In assessing the global sovereign credit implications of policies enacted by the new US Administration, Fitch will focus on changes in growth trajectories, public finance positions and balance of payments performances, with particular emphasis on medium-term export prospects and possible pressures on external liquidity and sustainable funding. US positions on some countries may change quickly, at least initially, but any potential rating adjustments will depend on consequent changes to sovereign credit fundamentals, which will almost certainly be slower to materialise.

Elements of President Trump's economic agenda would be positive for growth, including the long-overdue boost to US infrastructure investment, the focus on reducing the regulatory burden and the possibility of tax cuts and reforms, assuming cuts don't lead to proportionate increases in the government deficit and debt. One interpretation of current events is that, after an early flurry of disruptive change to establish a fundamental reorientation of policy direction and intent, the Administration will settle in, embracing a consistent business- and trade-friendly framework that leverages these aspects of its economic programme, with favourable international spill-overs.

In Fitch's view, the present balance of risks points toward a less benign global outcome. The Administration has abandoned the Trans-Pacific Partnership, confirmed a pending renegotiation of the North American Free Trade Agreement, rebuked US companies that invest abroad, while threatening financial penalties for companies that do so, and accused a number of countries of manipulating exchange rates to the US's disadvantage. The full impact of these initiatives will not be known for some time, and will depend on iterative exchanges among multiple parties and unforeseen additional developments. In short, a lot can change, but the aggressive tone of some Administration rhetoric does not portend an easy period of negotiation ahead, nor does it suggest there is much scope for compromise.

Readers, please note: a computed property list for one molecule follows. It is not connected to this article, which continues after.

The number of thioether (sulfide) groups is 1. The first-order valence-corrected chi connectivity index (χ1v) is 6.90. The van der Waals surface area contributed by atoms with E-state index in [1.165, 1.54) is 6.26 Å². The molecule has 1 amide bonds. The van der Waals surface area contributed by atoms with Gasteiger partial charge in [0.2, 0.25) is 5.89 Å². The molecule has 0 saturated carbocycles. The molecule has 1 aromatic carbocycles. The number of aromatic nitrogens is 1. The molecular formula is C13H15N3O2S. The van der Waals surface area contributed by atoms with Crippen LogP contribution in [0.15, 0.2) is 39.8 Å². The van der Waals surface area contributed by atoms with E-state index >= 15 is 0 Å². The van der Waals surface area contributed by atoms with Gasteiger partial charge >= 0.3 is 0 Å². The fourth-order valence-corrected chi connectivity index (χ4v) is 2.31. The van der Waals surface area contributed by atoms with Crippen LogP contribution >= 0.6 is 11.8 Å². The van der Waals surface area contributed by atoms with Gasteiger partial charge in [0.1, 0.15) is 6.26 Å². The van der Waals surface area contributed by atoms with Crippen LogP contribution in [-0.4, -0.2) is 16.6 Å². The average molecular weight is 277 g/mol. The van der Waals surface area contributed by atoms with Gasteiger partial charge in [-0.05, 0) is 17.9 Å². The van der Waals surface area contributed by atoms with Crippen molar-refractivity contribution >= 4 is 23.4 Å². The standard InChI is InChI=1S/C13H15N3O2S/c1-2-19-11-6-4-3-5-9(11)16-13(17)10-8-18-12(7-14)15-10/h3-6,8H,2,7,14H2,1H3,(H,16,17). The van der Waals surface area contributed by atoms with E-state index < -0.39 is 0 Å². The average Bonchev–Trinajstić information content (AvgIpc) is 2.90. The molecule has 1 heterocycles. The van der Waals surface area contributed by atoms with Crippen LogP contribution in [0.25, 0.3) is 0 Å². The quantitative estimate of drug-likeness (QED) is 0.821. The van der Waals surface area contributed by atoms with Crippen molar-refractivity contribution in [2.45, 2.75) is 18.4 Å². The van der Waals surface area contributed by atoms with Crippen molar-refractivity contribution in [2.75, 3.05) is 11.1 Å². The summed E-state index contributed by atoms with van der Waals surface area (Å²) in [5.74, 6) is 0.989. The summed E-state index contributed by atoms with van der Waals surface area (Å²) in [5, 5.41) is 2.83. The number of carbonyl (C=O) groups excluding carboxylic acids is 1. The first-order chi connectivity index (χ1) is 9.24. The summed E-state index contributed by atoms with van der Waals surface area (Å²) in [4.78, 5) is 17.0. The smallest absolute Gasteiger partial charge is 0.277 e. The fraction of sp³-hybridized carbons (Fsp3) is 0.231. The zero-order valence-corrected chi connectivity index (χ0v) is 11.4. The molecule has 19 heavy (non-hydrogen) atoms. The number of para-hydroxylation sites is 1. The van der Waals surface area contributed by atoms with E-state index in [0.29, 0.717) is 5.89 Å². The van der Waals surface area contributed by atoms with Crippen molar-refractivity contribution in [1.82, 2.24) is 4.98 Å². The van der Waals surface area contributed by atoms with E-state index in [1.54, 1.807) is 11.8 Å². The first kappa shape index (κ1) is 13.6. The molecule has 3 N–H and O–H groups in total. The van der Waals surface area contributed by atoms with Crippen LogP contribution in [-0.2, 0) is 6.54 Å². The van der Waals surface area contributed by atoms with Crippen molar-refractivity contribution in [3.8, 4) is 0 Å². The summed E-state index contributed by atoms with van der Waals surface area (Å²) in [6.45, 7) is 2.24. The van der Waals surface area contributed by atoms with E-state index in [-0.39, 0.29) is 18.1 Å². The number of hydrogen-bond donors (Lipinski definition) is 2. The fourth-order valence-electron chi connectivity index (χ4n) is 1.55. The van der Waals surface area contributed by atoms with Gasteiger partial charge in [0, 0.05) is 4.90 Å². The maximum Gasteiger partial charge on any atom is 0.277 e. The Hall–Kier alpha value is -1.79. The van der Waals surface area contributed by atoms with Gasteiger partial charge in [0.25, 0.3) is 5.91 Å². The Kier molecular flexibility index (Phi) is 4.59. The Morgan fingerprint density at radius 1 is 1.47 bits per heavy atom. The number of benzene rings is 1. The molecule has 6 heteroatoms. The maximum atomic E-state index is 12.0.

Sovereigns most at risk from adverse changes to their credit fundamentals are those with close economic and financial ties with the US that come under scrutiny due to either existing financial imbalances or perceptions of unfair frameworks or practices that govern their bilateral relations. Canada, China, Germany, Japan and Mexico have been identified explicitly by the Administration as having trade arrangements or exchange rate policies that warrant attention, but the list is unlikely to end there. Our revision of the Outlook on Mexico's 'BBB+' sovereign rating to Negative in December partly reflected increased economic uncertainty and asset price volatility following the US election.

The integrative aspects of global supply chains, particularly in manufactured goods, means actions taken by the US that limit trade flows with one country will have cascading effects on others. Regional value chains are especially well developed in East Asia, focused on China, and Central Europe, focused on Germany.

Tighter immigration controls and possible deportations could have meaningful effects on remittance flows, as the US has the world's largest immigrant population. World Bank data confirm that the US and Mexico share the world's top migration corridor and have the largest bilateral remittance flows. Relative to GDP, remittances are even larger for Honduras, El Salvador, Guatemala and Nicaragua, all of which receive most inflows from the US.